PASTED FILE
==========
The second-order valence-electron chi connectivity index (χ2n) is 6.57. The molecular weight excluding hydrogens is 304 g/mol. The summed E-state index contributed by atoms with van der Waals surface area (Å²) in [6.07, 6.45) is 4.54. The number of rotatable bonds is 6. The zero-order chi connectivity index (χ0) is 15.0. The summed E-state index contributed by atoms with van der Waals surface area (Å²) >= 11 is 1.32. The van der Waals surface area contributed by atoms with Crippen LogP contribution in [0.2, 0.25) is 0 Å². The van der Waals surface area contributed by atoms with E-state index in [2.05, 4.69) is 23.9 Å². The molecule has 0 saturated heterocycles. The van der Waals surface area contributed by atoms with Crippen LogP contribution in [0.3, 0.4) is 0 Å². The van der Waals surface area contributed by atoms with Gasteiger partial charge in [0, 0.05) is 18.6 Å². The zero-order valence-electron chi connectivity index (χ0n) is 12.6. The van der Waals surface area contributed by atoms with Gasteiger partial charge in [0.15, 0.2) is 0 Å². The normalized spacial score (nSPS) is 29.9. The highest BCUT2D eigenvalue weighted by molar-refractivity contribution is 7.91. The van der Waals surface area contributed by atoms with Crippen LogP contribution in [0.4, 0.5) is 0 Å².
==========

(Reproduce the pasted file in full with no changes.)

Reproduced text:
The second-order valence-electron chi connectivity index (χ2n) is 6.57. The molecular weight excluding hydrogens is 304 g/mol. The summed E-state index contributed by atoms with van der Waals surface area (Å²) in [6.07, 6.45) is 4.54. The number of rotatable bonds is 6. The zero-order chi connectivity index (χ0) is 15.0. The summed E-state index contributed by atoms with van der Waals surface area (Å²) >= 11 is 1.32. The van der Waals surface area contributed by atoms with Crippen LogP contribution in [0.2, 0.25) is 0 Å². The van der Waals surface area contributed by atoms with E-state index in [2.05, 4.69) is 23.9 Å². The molecule has 0 saturated heterocycles. The van der Waals surface area contributed by atoms with Crippen LogP contribution in [0.3, 0.4) is 0 Å². The van der Waals surface area contributed by atoms with Gasteiger partial charge in [0, 0.05) is 18.6 Å². The zero-order valence-electron chi connectivity index (χ0n) is 12.6. The van der Waals surface area contributed by atoms with Gasteiger partial charge in [0.15, 0.2) is 0 Å². The normalized spacial score (nSPS) is 29.9. The highest BCUT2D eigenvalue weighted by molar-refractivity contribution is 7.91. The van der Waals surface area contributed by atoms with Crippen LogP contribution in [0.4, 0.5) is 0 Å².